207 F2d 308 United Gas Corp v. Guillory
207 F.2d 308
UNITED GAS CORP.
GUILLORY et al.
United States Court of Appeals Fifth Circuit.
October 6, 1953.
John M. Madison, Shreveport, La., Oliver P. Stockwell, Lake Charles, La., for appellant.
Milton L. LeBlanc, Jr., New Orleans, La., John A. Hickman and Fred C. Selby, Lake Charles, La., for appellees.
Before HOLMES, STRUM and RIVES, Circuit Judges.
RIVES, Circuit Judge.
Upon original hearing we construed the Louisiana Statute, Louisiana Statutes Annotated-R.S. 23:1101-1103, providing for the recovery from a third person tort-feasor by an employer who had paid compensation as providing "a kind of legal subrogation" whereby the employer was simply enforcing the rights of the employee. We held that the third person tort-feasor had no right to plead in defense contributory or concurrent negligence on the part of the employer. Upon petition for rehearing, the appellant calls to our attention the opinion of the Supreme Court of Louisiana in a case reported after this case was argued and which was not considered on the original hearing, Board of Commissioners v. City of New Orleans, 223 La. 199, 65 So.2d 313.
In that case the compensation was being paid to the dependent, illegitimate, minor daughter of a deceased employee, and, under Louisiana law, the illegitimate child had no right to bring a tort action for the injury to and death of her father. The Supreme Court of Louisiana held, nevertheless, that the employer "is unqualifiedly authorized to assert, to the extent of obtaining indemnification for the compensation for which he is obligated to pay, the cause of action that arose originally in favor of the employee from the third person's actionable negligence." 65 So.2d at page 316. In reaching that conclusion the Louisiana Court negatived the theory that the employer was legally subrogated to the rights of the injured employee or his dependent, and instead said that the provisions of the compensation statute granted to the employer "an independent right to assert the cause of action through a direct suit against the tort-feasor and obtain recovery to the extent of his obligation to the employee or dependent; or he may urge his claim by way of intervention in a suit brought on the cause of action by the employee or the dependent." 65 So.2d at page 317.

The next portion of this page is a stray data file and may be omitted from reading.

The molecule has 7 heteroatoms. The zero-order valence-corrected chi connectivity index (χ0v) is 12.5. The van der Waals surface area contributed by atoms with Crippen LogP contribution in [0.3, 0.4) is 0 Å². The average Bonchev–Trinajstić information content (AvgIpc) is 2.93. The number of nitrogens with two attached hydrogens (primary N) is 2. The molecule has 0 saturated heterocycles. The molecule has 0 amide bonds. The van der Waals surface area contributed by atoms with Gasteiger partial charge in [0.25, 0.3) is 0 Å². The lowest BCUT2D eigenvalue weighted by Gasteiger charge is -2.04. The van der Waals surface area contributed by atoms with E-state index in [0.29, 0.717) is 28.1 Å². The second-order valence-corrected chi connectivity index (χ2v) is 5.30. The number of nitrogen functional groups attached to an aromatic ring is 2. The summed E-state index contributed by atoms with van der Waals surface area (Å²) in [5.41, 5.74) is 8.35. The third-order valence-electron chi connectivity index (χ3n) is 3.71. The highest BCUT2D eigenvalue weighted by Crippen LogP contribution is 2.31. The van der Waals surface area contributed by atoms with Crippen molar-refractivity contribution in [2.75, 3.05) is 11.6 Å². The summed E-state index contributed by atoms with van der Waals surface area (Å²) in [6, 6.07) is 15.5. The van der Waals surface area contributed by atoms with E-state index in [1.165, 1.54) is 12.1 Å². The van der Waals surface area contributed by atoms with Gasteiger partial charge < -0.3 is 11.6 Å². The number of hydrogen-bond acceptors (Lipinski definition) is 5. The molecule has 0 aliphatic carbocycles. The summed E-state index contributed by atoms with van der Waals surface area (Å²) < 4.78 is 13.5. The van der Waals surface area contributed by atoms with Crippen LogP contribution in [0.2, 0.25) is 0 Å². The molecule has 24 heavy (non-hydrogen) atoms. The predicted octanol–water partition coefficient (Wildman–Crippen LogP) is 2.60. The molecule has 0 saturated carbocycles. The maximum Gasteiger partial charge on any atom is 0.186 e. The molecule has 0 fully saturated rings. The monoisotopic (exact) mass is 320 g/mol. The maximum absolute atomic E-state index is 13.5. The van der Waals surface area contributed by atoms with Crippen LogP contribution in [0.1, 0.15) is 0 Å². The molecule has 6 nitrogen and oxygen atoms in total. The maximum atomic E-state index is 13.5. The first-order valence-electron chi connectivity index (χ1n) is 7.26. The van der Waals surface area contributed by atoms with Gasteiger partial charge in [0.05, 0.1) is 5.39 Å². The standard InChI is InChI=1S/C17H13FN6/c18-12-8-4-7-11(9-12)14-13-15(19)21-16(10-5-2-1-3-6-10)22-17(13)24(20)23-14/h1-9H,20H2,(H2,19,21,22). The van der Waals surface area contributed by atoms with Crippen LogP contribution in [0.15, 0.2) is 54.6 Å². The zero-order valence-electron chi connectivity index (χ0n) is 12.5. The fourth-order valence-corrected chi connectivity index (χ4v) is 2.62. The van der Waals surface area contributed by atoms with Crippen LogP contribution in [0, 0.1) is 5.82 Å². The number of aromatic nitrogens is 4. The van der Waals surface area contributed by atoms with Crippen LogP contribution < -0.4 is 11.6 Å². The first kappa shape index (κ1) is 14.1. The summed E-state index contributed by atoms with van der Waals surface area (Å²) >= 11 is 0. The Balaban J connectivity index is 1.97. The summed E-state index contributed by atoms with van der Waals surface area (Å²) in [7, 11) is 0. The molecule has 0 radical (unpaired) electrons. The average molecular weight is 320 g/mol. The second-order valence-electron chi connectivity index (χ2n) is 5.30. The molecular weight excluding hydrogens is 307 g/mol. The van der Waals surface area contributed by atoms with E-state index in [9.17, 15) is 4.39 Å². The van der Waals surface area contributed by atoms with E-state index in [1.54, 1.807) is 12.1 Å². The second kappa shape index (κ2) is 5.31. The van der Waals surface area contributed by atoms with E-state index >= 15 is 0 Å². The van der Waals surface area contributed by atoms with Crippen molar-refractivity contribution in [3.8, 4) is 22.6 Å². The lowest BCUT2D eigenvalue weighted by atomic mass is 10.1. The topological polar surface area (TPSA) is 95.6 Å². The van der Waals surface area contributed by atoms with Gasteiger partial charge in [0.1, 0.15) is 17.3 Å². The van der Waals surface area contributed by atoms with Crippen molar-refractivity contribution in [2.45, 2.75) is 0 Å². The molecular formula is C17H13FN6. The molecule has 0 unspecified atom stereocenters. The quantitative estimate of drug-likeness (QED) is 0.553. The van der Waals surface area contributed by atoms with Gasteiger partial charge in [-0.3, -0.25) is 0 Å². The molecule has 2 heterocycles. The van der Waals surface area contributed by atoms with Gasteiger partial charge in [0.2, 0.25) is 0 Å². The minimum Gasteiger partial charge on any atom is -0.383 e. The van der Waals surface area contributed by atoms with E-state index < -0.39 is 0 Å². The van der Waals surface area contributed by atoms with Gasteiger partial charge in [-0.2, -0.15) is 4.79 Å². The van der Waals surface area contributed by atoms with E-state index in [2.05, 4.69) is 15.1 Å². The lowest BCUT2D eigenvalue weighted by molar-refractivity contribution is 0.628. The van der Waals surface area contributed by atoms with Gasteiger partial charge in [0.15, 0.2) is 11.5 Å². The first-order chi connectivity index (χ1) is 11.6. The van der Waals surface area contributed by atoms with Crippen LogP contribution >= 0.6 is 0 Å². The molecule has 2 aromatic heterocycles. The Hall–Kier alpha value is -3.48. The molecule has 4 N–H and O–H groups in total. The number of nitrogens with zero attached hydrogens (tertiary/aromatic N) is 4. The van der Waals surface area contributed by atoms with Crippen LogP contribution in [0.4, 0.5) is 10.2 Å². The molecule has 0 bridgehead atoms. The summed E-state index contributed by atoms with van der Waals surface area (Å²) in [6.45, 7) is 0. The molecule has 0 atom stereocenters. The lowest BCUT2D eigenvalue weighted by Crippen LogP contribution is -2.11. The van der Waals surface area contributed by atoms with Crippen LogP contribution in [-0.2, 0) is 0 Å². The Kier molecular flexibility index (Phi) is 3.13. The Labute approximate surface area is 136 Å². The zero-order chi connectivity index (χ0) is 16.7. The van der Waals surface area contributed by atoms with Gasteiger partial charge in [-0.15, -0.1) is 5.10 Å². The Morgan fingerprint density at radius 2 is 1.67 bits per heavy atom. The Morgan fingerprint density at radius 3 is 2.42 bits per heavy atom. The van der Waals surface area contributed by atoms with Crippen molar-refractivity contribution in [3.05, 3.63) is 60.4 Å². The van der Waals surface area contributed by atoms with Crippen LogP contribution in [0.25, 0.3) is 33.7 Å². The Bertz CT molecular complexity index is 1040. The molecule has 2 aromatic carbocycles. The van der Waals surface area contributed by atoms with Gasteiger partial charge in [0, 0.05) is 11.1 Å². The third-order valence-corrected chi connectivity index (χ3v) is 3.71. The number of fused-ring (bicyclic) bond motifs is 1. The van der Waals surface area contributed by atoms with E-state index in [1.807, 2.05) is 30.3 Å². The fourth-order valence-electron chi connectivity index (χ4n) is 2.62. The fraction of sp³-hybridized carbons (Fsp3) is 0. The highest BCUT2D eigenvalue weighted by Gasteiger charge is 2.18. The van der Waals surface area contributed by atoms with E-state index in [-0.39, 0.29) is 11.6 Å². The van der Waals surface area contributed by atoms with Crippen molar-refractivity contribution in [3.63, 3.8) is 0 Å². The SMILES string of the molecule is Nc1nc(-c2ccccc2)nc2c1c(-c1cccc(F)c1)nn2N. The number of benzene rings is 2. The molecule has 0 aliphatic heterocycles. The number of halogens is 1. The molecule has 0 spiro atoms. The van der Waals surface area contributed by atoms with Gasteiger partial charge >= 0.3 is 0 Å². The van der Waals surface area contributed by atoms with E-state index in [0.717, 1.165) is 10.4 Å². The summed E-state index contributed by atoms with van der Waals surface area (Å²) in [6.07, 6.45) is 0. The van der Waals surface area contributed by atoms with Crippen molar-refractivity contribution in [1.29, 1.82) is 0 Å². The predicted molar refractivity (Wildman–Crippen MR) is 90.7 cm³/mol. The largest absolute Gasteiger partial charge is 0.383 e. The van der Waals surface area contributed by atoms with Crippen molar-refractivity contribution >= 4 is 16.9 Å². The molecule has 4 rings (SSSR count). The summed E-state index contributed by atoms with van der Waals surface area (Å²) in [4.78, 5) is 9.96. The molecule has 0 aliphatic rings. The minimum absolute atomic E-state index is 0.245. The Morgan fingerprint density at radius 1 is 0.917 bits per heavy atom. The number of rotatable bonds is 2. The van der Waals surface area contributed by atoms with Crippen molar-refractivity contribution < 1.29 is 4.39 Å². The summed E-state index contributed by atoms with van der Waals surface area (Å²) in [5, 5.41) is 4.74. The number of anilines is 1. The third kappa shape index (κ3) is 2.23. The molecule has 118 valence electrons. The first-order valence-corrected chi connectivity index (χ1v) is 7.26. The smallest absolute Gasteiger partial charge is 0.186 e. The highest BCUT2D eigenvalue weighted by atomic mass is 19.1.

Pointing to the doctrine of unjust enrichment firmly embedded in the civil law of Louisiana [See Louisiana Statutes Annotated-Civil Code, Article 1965], appellant contends that the employer should not be permitted to profit by his own wrong in causing or contributing to the employee's injury, and, hence, that the third person tort-feasor should have the right to plead in defense to the claim of the employer or his insurance carrier the contributory or concurrent negligence of the employer.
That argument involves, or so it seems to us, a non sequitur. Because of the employer's fault it does not follow that the third person tort-feasor should not respond in full for the damages to the injured employee. If the employer or his insurance carrier is not entitled to be reimbursed, the damages are nevertheless due to be paid to the injured employee. The principle is well settled in Louisiana that an injured employee "who sustains a loss as the result of the negligence of another may recover the full amount of his loss from the tort-feasor, even though the loss is partially or wholly made good by an insurer." De Roode v. Jahncke Service, La.App., 52 So.2d 736, 744.
As said in Todd-Johnson Dry Docks v. City of New Orleans, La.App., 55 So.2d 650, 657:
"The conclusion is inescapable that since that statute provides that the employee may proceed against the tort-feasor and may claim the entire amount of damages with the right in the employer to intervene, if the employer sees fit to do so, the necessary result is that if the employer does not intervene he loses all right to proceed against the tort-feasor. If he does not intervene, his right to claim reimbursement from the employee out of such damages as the employee may recover possibly may not be affected, but this right of the employer to claim reimbursement from the employee must be exclusively against the employee and cannot any longer be effective against the tort-feasor."
Under the Louisiana Statute, it appears to us that the third person tort-feasor is liable to the injured employee or to the employer, one or both, for the full amount of the damages suffered, and has no interest in how the proceeds of the judgment are distributed. If anyone is entitled to complain in this case, it is the injured employees, and they make no complaint.
The petition for rehearing is therefore